Rated R - Running Time: 1:58 - Released 3/7/03

Tears Of The Sun, written by Alex Lasker and Patrick Cirillo, directed by Antoine Fuqua (Bait, Training Day), and starring Bruce Willis, is an action movie with surprisingly little action in the first two-thirds followed by lots of violence in the final reel. With a dreadfully slow pace and a disproportionate amount of darkness, it seems like it’s trying to have something to say, but I’ll be darned if I can figure out the message. Is it that U.S. soldiers should just follow orders and leave warring nations to sort out their own problems? Is it that defying orders in the attempt to be more of a humanitarian is a noble, heroic thing even if 90% of the people you’re helping get killed anyway? Is it that Muslims around the world are just plain evil? I think the only thing I learned is if I’m ever sent on a military mission in Africa, I should bring extra camo makeup, because boy, that stuff can really sweat off.

Willis plays Navy Lieutenant A.K. Waters, leader of a special-ops team sent into war-torn Nigeria soon after the country’s democratically elected president was overthrown in a bloody coup by a military Muslim dictator who plans to seize control. The president and his entire family has been assassinated by rebel troops who are now roaming the countryside exterminating the loyal Catholic population. Waters’s team is instructed by his superior, Captain Bill Rhodes (Tom Skerritt), to evacuate American Dr. Lena Hendricks (Monica Bellucci), a priest, and two nuns from a remote mission hospital before the rebels get there. However, when he and his team arrive (via a nighttime parachute drop, the filming of which apparently killed a stuntman), Dr. Hendricks refuses to leave the mission unless Waters and his team are willing to take everyone. What had been planned as a quick and simple airlift rescue becomes a supervised nature hike to the Cameroon border, through many miles of dense jungle under enemy control with several dozen men, women, and children, some of whom can’t even walk very well.

But the trouble really starts when Waters and his men (Cole Hauser, Johnny Messner, Nick Chinlund, and several others) witness some rebels doing a little “ethnic cleansing” in a small village, and conscience gets in the way. Horrified by the violent manner in which the Muslim soldiers are behaving, they do the only humane thing and start shooting them—in direct contradiction to Rhodes’s orders of defensive engagement only. This attracts the attention of a massive rebel force with its own supply of cleanser bottles, while simultaneously forcing Capt. Rhodes (who always seems to think that the best place on an aircraft carrier to make a phone call is the flight deck with jets launching every 2.3 seconds) to utter that greatest of Navy mottoes, “You’re on your own.”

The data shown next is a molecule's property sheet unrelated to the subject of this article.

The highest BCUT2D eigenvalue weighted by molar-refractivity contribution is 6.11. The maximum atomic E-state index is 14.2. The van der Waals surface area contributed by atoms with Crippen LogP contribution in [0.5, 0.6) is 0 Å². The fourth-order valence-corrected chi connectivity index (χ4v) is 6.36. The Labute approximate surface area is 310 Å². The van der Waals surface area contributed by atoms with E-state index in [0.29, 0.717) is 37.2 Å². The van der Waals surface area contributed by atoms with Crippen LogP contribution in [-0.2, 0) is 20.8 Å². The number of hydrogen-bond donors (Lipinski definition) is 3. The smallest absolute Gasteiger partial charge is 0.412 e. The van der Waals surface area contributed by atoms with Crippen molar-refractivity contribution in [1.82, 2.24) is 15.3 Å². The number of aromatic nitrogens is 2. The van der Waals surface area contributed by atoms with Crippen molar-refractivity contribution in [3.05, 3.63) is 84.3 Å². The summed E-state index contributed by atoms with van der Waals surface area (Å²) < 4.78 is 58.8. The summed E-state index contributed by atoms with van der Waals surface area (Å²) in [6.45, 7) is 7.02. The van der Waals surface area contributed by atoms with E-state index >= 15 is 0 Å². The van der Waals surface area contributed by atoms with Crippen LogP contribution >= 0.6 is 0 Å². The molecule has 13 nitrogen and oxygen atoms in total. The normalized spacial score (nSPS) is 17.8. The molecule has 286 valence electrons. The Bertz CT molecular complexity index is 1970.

Apparently Willis wanted to make this film “to show his support for President Bush’s interventionist strategy in Iraq.” Let’s see: this movie is about a hasty and ill-advised American military attack against a foreign army perpetrated by one man who has been told not to do it by most everyone he knows, but because he is on his own in a position of power, he does it anyway, drawing many innocent civilians and American solders into the slaughter and ultimately to their deaths. Hm. It does sound familiar.

Okay, I promised myself I wouldn't get started. Regardless of the intentions behind this film or whatever its message is supposed to be, it is certainly well-acted by Willis and Bellucci—who manage a subtle mutual respect without going overboard into trite romantic territory—and by their supporting cast, with some beautiful Hawaiian scenery (most of the shooting occurred on Oahu) thanks to cinematographers Mauro Fiore and Keith Solomon. But director Fuqua’s pacing is a serious stumbling block to the film’s success as an action thriller. I realize that “hurry up and wait” is a familiar exercise in military activity, but it doesn’t need to be depicted with such painstaking authenticity in the movies. The tension doesn’t really get going until over an hour into the film, and so much of it takes place at night or in the dark, sometimes you can’t even tell what’s going on.

Moreover, as has been a problem in his past movies, Fuqua fails to get us to really like any of the characters. The brutality perpetrated by the villains is matched so well by the protagonists, and even the relationships between the good guys are so strained, we have trouble getting behind anyone. I suppose the ending is supposed to seem victorious, with the grateful natives (those who have not been killed) hugging and waving and singing to the departing soldiers (those who have not been killed), but I just couldn’t feel the thrill of victory after watching all the carnage. Shucks—I guess I’m just un-American. ***

Copyright 2003 by John R. McEwen and The Republican

Current | Archives | Oscars | About | E-Mail